I form light and create darkness, I make well-being and create calamity, I am the Lord, who does all
The best place I can go when dealing with this passage in Isaiah, which at face value is admittedly challenging, is the story of Joseph. Joseph’s brothers commit a heinous crime against him, and would have killed him if not for Reuben. Their intentions are later described as evil in what is, in my opinion, the clearest passage for reconciling human responsibility and God’s sovereignty. Genesis 50:20 says, “As for you, you meant evil against me, but God meant it for good, to bring it about that many people should be kept alive, as they are today.”(ESV) So, as best as I can understand and explain it, the intentions of man and the intentions of God run parallel. They intended destruction, God intended restoration. The intended evil of Joseph’s brothers brought about, ironically, their salvation. God’s plan was ultimate and good, their plan was temporal and evil. Now, they are not let off the hook just because God brought about something good from their evil because their intentions are described as evil over and against the good intentions of God. In other words, there is no shrugging of the shoulders, “all’s well that ends well”, because Joseph maintains the right judgment that his brothers intentions were evil. Now, in the bigger picture, this event with Joseph leads to the enslavement of Israel by the Egyptians, an evil act, which leads to their deliverance, a good act. God even claims that he raised up Pharaoh to show His power and his name proclaimed. Temporal evil running parallel to ultimate good is a theme that runs throughout the entire Bible, the statement by Joseph just makes it about as clear as any. This theme has to be considered when you read a passage like Isaiah.
So, we look at incredibly heinous behavior of people today, like your example of children’s hands being chopped off, and we bristle at the idea of God being in control of that. But a Christian can look at it and say, “Evil plans exist alongside the good and ultimate plan of God in a way we only get a glimpse of in the story of Joseph. But he is also a wrathful judge who has promised to make all things new and punish those who practice evil and has called us to deliver the oppressed from the hands of evil men.” Christians can both hope for the ultimate future but also have reason to fight evil now. See, we have a resource and a measurement that doesn’t make sense of evil in the moment, but is the temporal and ultimate solvent for it. Without an ultimate judge, god, or measurement, how can you even maintain that an act is objectively evil? Because you don’t like it? Because it hurts someone else? These are merely preferential in the absence of some form of absolute measurement. I would rather trust in the one who has shown he can use temporal evil for ultimate good than believe in space + time + matter = that’s just the way the cookie crumbles.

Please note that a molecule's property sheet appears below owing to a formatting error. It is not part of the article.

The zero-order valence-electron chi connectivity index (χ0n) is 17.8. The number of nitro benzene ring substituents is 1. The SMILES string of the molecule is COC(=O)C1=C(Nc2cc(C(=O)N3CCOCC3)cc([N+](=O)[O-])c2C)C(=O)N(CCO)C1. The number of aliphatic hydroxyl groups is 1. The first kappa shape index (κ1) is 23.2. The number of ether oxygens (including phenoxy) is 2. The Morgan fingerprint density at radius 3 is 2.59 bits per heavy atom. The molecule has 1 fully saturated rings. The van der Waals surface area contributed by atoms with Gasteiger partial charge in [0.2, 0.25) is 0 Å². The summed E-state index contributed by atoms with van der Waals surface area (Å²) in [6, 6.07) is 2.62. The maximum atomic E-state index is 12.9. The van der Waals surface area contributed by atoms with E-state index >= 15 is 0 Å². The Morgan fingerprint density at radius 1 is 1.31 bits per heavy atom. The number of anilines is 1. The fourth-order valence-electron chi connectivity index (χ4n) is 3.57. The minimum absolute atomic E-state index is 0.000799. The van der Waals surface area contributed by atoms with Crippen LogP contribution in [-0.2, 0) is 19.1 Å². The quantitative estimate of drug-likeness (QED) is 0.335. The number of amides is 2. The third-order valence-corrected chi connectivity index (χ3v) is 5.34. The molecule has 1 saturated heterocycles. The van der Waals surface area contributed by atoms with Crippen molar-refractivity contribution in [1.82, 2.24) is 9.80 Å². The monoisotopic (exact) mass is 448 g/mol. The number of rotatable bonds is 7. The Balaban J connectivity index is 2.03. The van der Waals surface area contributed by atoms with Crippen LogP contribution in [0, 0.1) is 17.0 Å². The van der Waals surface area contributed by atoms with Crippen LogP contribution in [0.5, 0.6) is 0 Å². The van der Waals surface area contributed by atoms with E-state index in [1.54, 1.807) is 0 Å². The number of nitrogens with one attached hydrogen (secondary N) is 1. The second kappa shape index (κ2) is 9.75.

The central claim of Christianity is that God used the most evil event in history, the slaying of the innocent God-man, to bring about the salvation of sinners. So anyone familiar with Christianity is familiar with the greatest parallel of evil intentions running alongside the good intentions of God. If I believe in the claims made in the Gospels then I can trust God means good in all things, no matter how heinous they might be. So yes, He creates calamity, because it is by the greatest calamity that I’ve been saved.